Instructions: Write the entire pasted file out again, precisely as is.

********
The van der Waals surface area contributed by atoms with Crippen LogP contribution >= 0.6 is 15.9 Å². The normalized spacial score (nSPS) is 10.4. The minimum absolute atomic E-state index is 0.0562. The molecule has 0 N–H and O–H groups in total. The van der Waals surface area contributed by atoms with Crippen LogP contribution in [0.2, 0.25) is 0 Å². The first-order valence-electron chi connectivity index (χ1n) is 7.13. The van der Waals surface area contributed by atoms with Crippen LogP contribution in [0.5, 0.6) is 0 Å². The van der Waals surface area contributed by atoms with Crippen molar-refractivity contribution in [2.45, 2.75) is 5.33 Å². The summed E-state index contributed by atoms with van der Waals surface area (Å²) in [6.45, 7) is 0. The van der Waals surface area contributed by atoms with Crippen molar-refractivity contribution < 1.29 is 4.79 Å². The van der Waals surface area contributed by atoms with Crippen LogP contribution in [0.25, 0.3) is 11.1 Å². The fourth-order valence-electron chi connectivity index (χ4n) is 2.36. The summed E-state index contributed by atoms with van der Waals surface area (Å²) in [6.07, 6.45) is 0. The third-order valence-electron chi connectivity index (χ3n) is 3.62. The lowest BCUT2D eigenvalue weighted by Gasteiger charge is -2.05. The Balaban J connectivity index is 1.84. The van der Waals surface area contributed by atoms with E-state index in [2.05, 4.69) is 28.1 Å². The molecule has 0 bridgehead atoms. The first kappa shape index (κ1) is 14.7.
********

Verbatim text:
The van der Waals surface area contributed by atoms with Crippen LogP contribution >= 0.6 is 15.9 Å². The normalized spacial score (nSPS) is 10.4. The minimum absolute atomic E-state index is 0.0562. The molecule has 0 N–H and O–H groups in total. The van der Waals surface area contributed by atoms with Crippen LogP contribution in [0.2, 0.25) is 0 Å². The first-order valence-electron chi connectivity index (χ1n) is 7.13. The van der Waals surface area contributed by atoms with Crippen LogP contribution in [0.5, 0.6) is 0 Å². The van der Waals surface area contributed by atoms with Crippen molar-refractivity contribution in [2.45, 2.75) is 5.33 Å². The summed E-state index contributed by atoms with van der Waals surface area (Å²) in [6.45, 7) is 0. The van der Waals surface area contributed by atoms with Crippen molar-refractivity contribution < 1.29 is 4.79 Å². The van der Waals surface area contributed by atoms with Crippen LogP contribution in [0.25, 0.3) is 11.1 Å². The fourth-order valence-electron chi connectivity index (χ4n) is 2.36. The summed E-state index contributed by atoms with van der Waals surface area (Å²) in [6.07, 6.45) is 0. The third-order valence-electron chi connectivity index (χ3n) is 3.62. The lowest BCUT2D eigenvalue weighted by Gasteiger charge is -2.05. The Balaban J connectivity index is 1.84. The van der Waals surface area contributed by atoms with E-state index in [2.05, 4.69) is 28.1 Å². The molecule has 0 bridgehead atoms. The first kappa shape index (κ1) is 14.7.